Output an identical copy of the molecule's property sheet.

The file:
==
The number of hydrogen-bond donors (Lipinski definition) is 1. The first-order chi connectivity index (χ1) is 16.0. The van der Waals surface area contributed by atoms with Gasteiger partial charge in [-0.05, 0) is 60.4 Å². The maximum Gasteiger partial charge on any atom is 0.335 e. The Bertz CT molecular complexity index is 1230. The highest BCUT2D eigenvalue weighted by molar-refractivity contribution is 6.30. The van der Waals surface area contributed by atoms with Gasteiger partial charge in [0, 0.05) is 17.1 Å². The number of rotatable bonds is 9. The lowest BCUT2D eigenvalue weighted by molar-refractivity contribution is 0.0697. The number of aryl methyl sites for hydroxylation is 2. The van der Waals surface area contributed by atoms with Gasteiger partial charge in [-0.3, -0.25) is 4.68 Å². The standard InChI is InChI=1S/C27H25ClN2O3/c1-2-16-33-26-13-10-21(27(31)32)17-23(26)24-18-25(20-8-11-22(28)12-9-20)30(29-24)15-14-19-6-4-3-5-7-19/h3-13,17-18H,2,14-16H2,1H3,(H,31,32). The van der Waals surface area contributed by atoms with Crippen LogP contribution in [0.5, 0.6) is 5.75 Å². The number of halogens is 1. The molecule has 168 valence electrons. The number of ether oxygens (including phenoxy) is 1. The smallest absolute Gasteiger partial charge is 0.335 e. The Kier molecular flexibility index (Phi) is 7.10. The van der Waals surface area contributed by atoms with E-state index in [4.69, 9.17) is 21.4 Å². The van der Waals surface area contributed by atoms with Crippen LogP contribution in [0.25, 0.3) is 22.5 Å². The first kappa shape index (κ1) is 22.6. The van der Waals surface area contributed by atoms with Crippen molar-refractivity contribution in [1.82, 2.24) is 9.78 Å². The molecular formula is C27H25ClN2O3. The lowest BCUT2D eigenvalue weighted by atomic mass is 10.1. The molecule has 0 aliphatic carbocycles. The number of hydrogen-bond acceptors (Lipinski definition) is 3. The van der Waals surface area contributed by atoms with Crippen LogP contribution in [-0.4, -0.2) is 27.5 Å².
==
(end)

The number of hydrogen-bond donors (Lipinski definition) is 1. The first-order chi connectivity index (χ1) is 16.0. The van der Waals surface area contributed by atoms with Gasteiger partial charge in [-0.05, 0) is 60.4 Å². The maximum Gasteiger partial charge on any atom is 0.335 e. The Bertz CT molecular complexity index is 1230. The highest BCUT2D eigenvalue weighted by molar-refractivity contribution is 6.30. The van der Waals surface area contributed by atoms with Gasteiger partial charge in [0, 0.05) is 17.1 Å². The number of rotatable bonds is 9. The lowest BCUT2D eigenvalue weighted by molar-refractivity contribution is 0.0697. The number of aryl methyl sites for hydroxylation is 2. The van der Waals surface area contributed by atoms with Gasteiger partial charge in [-0.3, -0.25) is 4.68 Å². The standard InChI is InChI=1S/C27H25ClN2O3/c1-2-16-33-26-13-10-21(27(31)32)17-23(26)24-18-25(20-8-11-22(28)12-9-20)30(29-24)15-14-19-6-4-3-5-7-19/h3-13,17-18H,2,14-16H2,1H3,(H,31,32). The van der Waals surface area contributed by atoms with Crippen LogP contribution in [0.5, 0.6) is 5.75 Å². The number of halogens is 1. The molecule has 168 valence electrons. The number of ether oxygens (including phenoxy) is 1. The smallest absolute Gasteiger partial charge is 0.335 e. The Kier molecular flexibility index (Phi) is 7.10. The van der Waals surface area contributed by atoms with E-state index in [4.69, 9.17) is 21.4 Å². The van der Waals surface area contributed by atoms with Crippen LogP contribution in [0.25, 0.3) is 22.5 Å². The first kappa shape index (κ1) is 22.6. The van der Waals surface area contributed by atoms with Crippen molar-refractivity contribution in [1.82, 2.24) is 9.78 Å². The molecular formula is C27H25ClN2O3. The lowest BCUT2D eigenvalue weighted by atomic mass is 10.1. The molecule has 0 aliphatic carbocycles. The number of hydrogen-bond acceptors (Lipinski definition) is 3. The van der Waals surface area contributed by atoms with Crippen LogP contribution in [-0.4, -0.2) is 27.5 Å².